By mid-April the official departure date was pushed back a week and invitations were sent out for a noon send off on Saturday the 28th – the extra week added in to the countdown to allow just a little more time and to take advantage of improved weather conditions that were being predicted.
The amount of thought and planning required to leave your life on shore and settle down at sea is incomprehensible to anyone except those who have done it. I’ve been following along and offering advice to Eric and Christie for over two years in preparation for this momentous event, and it makes me exhausted to think about all that they have done to get to this point. Every week there was something new to figure out and something else to do. As Eric wrapped up his real job and prepared to take leave, his work’s receptionist was inundated daily with packages containing “essentials” that Eric had ordered online – assorted gear and equipment that you can’t leave home without (after all your credit card may work at sea, but timely deliveries are less reliable). I had to give him credit for leaving no stone unturned. speculate and marvel.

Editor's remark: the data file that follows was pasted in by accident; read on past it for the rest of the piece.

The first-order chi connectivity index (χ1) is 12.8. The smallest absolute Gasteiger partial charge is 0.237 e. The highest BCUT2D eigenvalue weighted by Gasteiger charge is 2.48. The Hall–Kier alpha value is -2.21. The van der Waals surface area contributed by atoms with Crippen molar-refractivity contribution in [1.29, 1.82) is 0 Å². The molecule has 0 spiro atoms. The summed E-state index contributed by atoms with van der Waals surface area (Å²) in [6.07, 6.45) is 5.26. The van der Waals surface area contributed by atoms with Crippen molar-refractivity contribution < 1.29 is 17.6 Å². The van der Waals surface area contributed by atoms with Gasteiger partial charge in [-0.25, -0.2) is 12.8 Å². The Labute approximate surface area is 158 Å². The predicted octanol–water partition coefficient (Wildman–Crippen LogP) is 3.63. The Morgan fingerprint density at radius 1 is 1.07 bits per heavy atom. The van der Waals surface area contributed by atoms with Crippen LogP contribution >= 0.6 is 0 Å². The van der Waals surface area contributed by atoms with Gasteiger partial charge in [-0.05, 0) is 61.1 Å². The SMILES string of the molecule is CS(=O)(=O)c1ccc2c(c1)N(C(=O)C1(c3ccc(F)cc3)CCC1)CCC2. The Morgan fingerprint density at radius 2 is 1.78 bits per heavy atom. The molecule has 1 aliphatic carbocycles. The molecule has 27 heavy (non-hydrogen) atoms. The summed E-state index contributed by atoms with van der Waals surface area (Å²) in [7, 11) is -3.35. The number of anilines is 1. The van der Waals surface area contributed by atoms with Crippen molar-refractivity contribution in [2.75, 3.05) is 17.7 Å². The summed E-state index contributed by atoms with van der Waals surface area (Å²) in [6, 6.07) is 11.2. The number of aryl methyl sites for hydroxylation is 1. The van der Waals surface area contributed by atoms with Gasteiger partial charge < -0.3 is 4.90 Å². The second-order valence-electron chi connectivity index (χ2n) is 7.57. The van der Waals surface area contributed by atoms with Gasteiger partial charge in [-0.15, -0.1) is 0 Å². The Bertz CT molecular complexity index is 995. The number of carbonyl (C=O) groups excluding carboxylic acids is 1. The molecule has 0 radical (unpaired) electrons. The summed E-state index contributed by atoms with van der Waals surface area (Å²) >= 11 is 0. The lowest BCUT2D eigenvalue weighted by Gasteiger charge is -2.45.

In the last week before departure I tried to check in with Eric every other day on his cell phone at which times he was busy taking on 1100 gallons of diesel at the fuel dock, checking out of the local bait and tackle store, even finishing up his SCUBA diving certification.
Life in the fast lane: shop til you drop, go to bed late, wake up to write something down (another thing to do/buy/eat) and then wake up early to repeat the whole process again.
The day before leaving, Christie ran into a snag with her bank and automatic bill paying. She was meeting with the branch manager to straighten it out and hopefully avoid yet another delay in departure. Less than 24 hours before family and friends were going to gather to wish the crew of Kosmos a bon voyage and still loose ends needed to be knotted. Rather than delay the party, Eric considered going through the motions of the send-off by leaving the harbor and then turning around to wait out the weekend. I went to sleep that night unsure what to expect.